As the below chart on net-debt-to-EBITDA among MSCI World companies shows, the deleveraging wrapped up in the global corporate sector around the end of 2014. Today, leverage ratios among companies are lower than the 1995-2011 period that saw the pinnacle of corporate leverage reached.
The probability of a Fed rate hike in December stands at 59% as of September 23, 2016. Despite the fact that the Fed wants more evidence before hiking rates, the world is ready. US inflation is above 2% (except when measured on PCE core) and the economy close to full employment.
At the same time, Europe’s unemployment rate is ticking down and its companies are the least leveraged in two decades. A small rate hike will not derail the corporate sector.
The value of the vote
November 8 could become a turning point in American politics if Donald Trump wins the election, setting a new course for the Republican Party and changing the status quo. The equity market may initially be spooked, but could come roaring back if Trump unleashes a big fiscal stimulus programme to kick-start economic growth.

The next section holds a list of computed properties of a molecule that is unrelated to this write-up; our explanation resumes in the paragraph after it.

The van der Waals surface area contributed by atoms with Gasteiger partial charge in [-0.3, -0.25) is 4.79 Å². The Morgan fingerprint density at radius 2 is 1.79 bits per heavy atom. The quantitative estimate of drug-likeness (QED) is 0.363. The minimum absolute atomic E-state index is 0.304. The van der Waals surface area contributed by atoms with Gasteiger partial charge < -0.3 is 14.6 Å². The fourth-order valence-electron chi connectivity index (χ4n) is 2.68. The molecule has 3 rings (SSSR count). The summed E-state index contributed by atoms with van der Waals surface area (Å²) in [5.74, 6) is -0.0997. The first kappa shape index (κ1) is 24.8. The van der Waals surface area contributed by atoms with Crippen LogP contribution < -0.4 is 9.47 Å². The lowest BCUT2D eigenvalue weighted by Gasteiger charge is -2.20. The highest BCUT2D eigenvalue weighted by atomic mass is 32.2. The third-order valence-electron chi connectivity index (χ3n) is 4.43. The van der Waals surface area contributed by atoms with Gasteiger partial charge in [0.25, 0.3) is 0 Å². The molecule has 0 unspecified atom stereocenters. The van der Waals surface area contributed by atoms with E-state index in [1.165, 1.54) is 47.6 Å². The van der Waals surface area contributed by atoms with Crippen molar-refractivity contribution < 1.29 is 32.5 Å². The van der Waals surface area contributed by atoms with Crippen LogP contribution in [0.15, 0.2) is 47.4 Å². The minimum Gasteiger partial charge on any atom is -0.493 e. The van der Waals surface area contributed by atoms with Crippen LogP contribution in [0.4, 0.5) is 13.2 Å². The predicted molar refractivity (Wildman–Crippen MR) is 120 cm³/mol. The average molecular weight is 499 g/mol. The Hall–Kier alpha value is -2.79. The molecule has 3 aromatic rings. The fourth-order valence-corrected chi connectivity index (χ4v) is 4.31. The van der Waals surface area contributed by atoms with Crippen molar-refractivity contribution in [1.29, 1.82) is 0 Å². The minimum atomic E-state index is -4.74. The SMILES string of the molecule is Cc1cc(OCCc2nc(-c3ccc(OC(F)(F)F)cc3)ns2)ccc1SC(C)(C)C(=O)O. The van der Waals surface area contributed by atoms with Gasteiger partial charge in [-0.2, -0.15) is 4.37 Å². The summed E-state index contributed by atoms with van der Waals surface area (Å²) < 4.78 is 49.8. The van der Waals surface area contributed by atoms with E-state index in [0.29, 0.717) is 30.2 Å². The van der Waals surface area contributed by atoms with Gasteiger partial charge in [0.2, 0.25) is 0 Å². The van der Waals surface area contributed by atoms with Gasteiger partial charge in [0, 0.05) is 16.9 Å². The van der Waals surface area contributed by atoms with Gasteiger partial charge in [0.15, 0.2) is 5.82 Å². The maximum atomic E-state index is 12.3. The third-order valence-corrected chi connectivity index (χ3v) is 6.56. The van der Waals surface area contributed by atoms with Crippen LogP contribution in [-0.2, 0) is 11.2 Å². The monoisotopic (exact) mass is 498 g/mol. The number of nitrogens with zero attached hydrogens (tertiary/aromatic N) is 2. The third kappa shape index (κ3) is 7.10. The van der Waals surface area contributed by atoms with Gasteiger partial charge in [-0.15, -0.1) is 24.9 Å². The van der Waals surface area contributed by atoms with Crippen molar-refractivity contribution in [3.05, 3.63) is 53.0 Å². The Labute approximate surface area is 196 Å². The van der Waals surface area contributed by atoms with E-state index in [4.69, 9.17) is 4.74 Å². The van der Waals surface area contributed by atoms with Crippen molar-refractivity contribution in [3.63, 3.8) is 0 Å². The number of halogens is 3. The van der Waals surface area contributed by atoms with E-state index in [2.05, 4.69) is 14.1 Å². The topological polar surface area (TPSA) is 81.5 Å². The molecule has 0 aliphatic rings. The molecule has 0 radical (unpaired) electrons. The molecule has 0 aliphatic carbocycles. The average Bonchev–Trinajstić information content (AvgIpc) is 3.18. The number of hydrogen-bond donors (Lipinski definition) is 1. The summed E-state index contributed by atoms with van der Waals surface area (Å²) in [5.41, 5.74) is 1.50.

If Hillary Clinton wins, we will get more of the same and equity markets will cheer, not because it is necessarily better long term but simply because equity markets like low risk.
The US presidential election, no matter what the outcome, will hopefully lead to a new agenda with bigger impulse from the fiscal side, something that is desperately needed as the world battles low productivity growth and weak demand.
There exists no conclusive evidence from history that equity markets behave differently depending on who wins the White House. It’s all noise and there is no signal. But one thing seems certain: whether we get Clinton or Trump, the health care sector is in for a rough ride with increased scrutiny over drug prices and the runaway inflation in health care expenses that the US has experienced over the past three decades.
If Trump wins, financials are likely to sell off while a Clinton victory will likely lead to a more positive reaction simply because she represents the establishment.
The burgeoning costs of healthcare in the US is a red flag for both presidential
candidates and pharmaceuticals could face a rough ride after November. Photo: iStock
Earnings have to stage a comeback